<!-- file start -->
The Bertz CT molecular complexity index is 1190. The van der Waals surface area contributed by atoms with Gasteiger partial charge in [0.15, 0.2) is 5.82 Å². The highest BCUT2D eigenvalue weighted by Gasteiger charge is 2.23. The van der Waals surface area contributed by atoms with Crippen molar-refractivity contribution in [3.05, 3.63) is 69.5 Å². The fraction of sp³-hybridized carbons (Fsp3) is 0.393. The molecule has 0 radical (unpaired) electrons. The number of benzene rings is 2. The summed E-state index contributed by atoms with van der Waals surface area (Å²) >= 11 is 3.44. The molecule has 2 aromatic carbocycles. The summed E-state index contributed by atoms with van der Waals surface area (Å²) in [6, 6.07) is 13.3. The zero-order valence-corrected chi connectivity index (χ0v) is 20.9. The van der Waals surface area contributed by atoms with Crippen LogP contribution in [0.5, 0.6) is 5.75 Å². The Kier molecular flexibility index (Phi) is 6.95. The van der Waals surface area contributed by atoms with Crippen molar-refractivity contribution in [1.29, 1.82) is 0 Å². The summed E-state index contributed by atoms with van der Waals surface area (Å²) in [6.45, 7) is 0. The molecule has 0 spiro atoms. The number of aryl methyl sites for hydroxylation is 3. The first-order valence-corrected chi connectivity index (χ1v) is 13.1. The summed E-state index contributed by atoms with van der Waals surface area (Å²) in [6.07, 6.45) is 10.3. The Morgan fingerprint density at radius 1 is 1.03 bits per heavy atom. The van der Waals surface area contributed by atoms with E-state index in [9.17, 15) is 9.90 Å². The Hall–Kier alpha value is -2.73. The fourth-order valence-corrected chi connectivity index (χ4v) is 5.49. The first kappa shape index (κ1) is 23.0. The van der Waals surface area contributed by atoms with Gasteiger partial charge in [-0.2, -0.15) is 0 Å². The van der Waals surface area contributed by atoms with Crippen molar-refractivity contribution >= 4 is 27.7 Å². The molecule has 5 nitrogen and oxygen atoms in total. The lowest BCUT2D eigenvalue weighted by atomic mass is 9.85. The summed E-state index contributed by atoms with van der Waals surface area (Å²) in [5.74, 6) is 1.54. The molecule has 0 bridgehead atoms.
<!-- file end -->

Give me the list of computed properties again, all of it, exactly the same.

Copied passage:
The Bertz CT molecular complexity index is 1190. The van der Waals surface area contributed by atoms with Gasteiger partial charge in [0.15, 0.2) is 5.82 Å². The highest BCUT2D eigenvalue weighted by Gasteiger charge is 2.23. The van der Waals surface area contributed by atoms with Crippen molar-refractivity contribution in [3.05, 3.63) is 69.5 Å². The fraction of sp³-hybridized carbons (Fsp3) is 0.393. The molecule has 0 radical (unpaired) electrons. The number of benzene rings is 2. The summed E-state index contributed by atoms with van der Waals surface area (Å²) >= 11 is 3.44. The molecule has 2 aromatic carbocycles. The summed E-state index contributed by atoms with van der Waals surface area (Å²) in [6, 6.07) is 13.3. The zero-order valence-corrected chi connectivity index (χ0v) is 20.9. The van der Waals surface area contributed by atoms with Crippen LogP contribution in [0.5, 0.6) is 5.75 Å². The Kier molecular flexibility index (Phi) is 6.95. The van der Waals surface area contributed by atoms with Crippen molar-refractivity contribution in [1.29, 1.82) is 0 Å². The summed E-state index contributed by atoms with van der Waals surface area (Å²) in [6.45, 7) is 0. The molecule has 0 spiro atoms. The number of aryl methyl sites for hydroxylation is 3. The first-order valence-corrected chi connectivity index (χ1v) is 13.1. The summed E-state index contributed by atoms with van der Waals surface area (Å²) in [6.07, 6.45) is 10.3. The Morgan fingerprint density at radius 1 is 1.03 bits per heavy atom. The van der Waals surface area contributed by atoms with E-state index in [9.17, 15) is 9.90 Å². The Hall–Kier alpha value is -2.73. The fourth-order valence-corrected chi connectivity index (χ4v) is 5.49. The first kappa shape index (κ1) is 23.0. The van der Waals surface area contributed by atoms with Gasteiger partial charge in [-0.2, -0.15) is 0 Å². The van der Waals surface area contributed by atoms with Crippen molar-refractivity contribution >= 4 is 27.7 Å². The molecule has 5 nitrogen and oxygen atoms in total. The lowest BCUT2D eigenvalue weighted by atomic mass is 9.85. The summed E-state index contributed by atoms with van der Waals surface area (Å²) in [5.74, 6) is 1.54. The molecule has 0 bridgehead atoms.